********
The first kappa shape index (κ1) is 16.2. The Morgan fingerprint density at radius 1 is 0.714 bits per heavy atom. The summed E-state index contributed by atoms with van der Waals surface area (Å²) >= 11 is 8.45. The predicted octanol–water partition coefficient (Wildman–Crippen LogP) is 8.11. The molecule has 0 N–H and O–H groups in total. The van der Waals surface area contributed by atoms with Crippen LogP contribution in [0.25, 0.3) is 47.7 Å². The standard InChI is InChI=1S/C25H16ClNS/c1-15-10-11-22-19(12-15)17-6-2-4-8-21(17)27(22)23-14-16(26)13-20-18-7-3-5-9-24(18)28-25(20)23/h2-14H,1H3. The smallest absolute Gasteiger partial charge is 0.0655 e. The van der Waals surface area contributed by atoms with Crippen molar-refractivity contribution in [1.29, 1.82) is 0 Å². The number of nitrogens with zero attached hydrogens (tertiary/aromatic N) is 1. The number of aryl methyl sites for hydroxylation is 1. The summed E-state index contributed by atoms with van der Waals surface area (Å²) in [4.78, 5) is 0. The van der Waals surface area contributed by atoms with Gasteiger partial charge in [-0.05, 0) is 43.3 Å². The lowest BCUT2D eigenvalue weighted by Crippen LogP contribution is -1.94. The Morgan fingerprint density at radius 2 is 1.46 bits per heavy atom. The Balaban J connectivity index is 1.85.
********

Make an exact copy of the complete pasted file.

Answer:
The first kappa shape index (κ1) is 16.2. The Morgan fingerprint density at radius 1 is 0.714 bits per heavy atom. The summed E-state index contributed by atoms with van der Waals surface area (Å²) >= 11 is 8.45. The predicted octanol–water partition coefficient (Wildman–Crippen LogP) is 8.11. The molecule has 0 N–H and O–H groups in total. The van der Waals surface area contributed by atoms with Crippen LogP contribution in [0.25, 0.3) is 47.7 Å². The standard InChI is InChI=1S/C25H16ClNS/c1-15-10-11-22-19(12-15)17-6-2-4-8-21(17)27(22)23-14-16(26)13-20-18-7-3-5-9-24(18)28-25(20)23/h2-14H,1H3. The smallest absolute Gasteiger partial charge is 0.0655 e. The van der Waals surface area contributed by atoms with Crippen molar-refractivity contribution in [1.29, 1.82) is 0 Å². The number of nitrogens with zero attached hydrogens (tertiary/aromatic N) is 1. The number of aryl methyl sites for hydroxylation is 1. The summed E-state index contributed by atoms with van der Waals surface area (Å²) in [4.78, 5) is 0. The van der Waals surface area contributed by atoms with Gasteiger partial charge in [-0.05, 0) is 43.3 Å². The lowest BCUT2D eigenvalue weighted by Crippen LogP contribution is -1.94. The Morgan fingerprint density at radius 2 is 1.46 bits per heavy atom. The Balaban J connectivity index is 1.85.